All in + VC
Above anything, raising money through ICO instead of via VCs really put a question mark, IMHO, on the founders' ability to convince, which to me is the key quality of a good founder.
Another problem would be: should the underwriters, led by Goldman Sachs and Morgan Stanley, be responsible for this? If they had seen a sharp divide between private equity investors ($15) and public traders ($10) during book-building, they should have advised the founders to lower the subscription price to below $10 even though the PE people have put in enough subscription at $15 to complete IPO.
To successfully raise a 1st-time fund as an independent VC, like us, it takes superior strategy for building deal flows, carefully hammering out tactics to approach potential LPs, sophisticated orchestrating of timelines, proper and to-the-point PR campaigns that will cost you money up-front, and fundamentally just lots of lots salesmen's skills.
One of the most intriguing behaviors is VCs talking about investment horizons that are beyond normal fund lives, e.g. 10~12 years. They talk about how they are willing to wait another 3 or 4 years before the team rolls out a really good deep tech product. They talk about real disruptions in energy generation, material sciences, etc, as opposed to yet another teenager social networking app. They talk about how the 10-year bet would either monopolize a market or perish.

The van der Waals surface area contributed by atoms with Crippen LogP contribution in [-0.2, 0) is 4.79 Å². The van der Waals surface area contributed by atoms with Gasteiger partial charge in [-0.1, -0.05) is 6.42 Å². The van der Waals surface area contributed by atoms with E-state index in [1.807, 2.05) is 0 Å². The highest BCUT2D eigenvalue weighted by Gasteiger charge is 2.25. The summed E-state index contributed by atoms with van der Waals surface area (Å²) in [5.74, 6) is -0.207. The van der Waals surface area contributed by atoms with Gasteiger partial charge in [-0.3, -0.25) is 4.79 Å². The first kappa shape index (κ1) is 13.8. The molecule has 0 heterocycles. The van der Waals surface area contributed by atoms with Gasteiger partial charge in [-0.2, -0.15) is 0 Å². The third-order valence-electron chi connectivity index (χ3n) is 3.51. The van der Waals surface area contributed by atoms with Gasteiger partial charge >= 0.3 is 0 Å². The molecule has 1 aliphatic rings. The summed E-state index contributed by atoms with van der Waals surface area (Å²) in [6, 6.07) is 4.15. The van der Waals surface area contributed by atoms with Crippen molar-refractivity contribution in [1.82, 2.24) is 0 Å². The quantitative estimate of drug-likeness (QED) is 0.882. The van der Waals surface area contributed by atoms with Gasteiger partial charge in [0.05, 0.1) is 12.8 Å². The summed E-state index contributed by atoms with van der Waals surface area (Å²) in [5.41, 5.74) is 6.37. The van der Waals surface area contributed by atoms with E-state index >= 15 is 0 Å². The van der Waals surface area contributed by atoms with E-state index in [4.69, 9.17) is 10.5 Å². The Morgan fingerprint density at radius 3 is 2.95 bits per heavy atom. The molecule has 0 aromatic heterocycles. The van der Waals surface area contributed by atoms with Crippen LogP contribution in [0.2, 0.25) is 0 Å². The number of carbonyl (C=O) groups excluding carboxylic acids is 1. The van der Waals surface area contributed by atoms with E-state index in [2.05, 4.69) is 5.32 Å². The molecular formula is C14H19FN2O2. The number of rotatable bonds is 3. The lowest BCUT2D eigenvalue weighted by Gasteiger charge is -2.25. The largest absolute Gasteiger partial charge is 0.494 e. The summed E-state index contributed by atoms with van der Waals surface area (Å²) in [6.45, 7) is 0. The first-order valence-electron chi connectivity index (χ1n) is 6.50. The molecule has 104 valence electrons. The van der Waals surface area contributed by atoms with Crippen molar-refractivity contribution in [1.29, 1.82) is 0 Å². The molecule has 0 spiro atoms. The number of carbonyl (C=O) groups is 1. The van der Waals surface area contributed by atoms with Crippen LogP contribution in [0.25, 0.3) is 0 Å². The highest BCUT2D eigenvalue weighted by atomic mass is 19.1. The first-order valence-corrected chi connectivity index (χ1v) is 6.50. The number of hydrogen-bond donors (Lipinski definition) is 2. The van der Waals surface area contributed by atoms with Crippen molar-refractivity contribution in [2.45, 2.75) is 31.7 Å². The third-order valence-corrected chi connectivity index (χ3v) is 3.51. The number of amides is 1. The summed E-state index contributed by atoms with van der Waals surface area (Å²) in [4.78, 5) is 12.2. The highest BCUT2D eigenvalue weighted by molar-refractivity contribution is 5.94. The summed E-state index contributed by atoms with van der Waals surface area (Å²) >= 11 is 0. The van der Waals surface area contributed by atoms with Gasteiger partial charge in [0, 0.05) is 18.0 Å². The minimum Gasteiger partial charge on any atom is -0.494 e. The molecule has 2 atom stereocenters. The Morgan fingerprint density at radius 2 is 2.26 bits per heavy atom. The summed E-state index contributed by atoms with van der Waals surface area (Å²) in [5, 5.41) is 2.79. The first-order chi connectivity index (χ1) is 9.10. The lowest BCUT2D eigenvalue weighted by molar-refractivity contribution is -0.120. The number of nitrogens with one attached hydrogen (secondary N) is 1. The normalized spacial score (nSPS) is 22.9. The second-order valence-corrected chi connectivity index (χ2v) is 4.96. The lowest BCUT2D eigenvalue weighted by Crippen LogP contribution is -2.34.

So much is talking, especially that some of those VCs do not have backgrounds as entrepreneurs or even engineers in the said deep-tech fields.
As 2017 kicked off for the Hardware Club as usual with a grand firework at CES in Las Vegas and a following week in Bay Area, we've done some heat check with our private network. Here are some thoughts for the investment trends in hardwares for 2017.
Especially at Pre-Seed, Seed or even Series A, the first ticket from a VC is usually more like an information ticket. It allows them to work closely with the most promising startups. And if some of them are progressing exceptionally well, the VC will be able to double down on their bets by participating or even leading a follow-on round.
While most outsiders think a VC's job is the same as a stock picker, which is to make better decision in buying stocks than others. It could not be further away from the truth.
90% of our job is sell-side, if not more. Making the buy-side investment decisions is key to our eventual financial performances. However, without the 90% of sell-side effort, we may never get to choose, to exit and even to have the money to invest!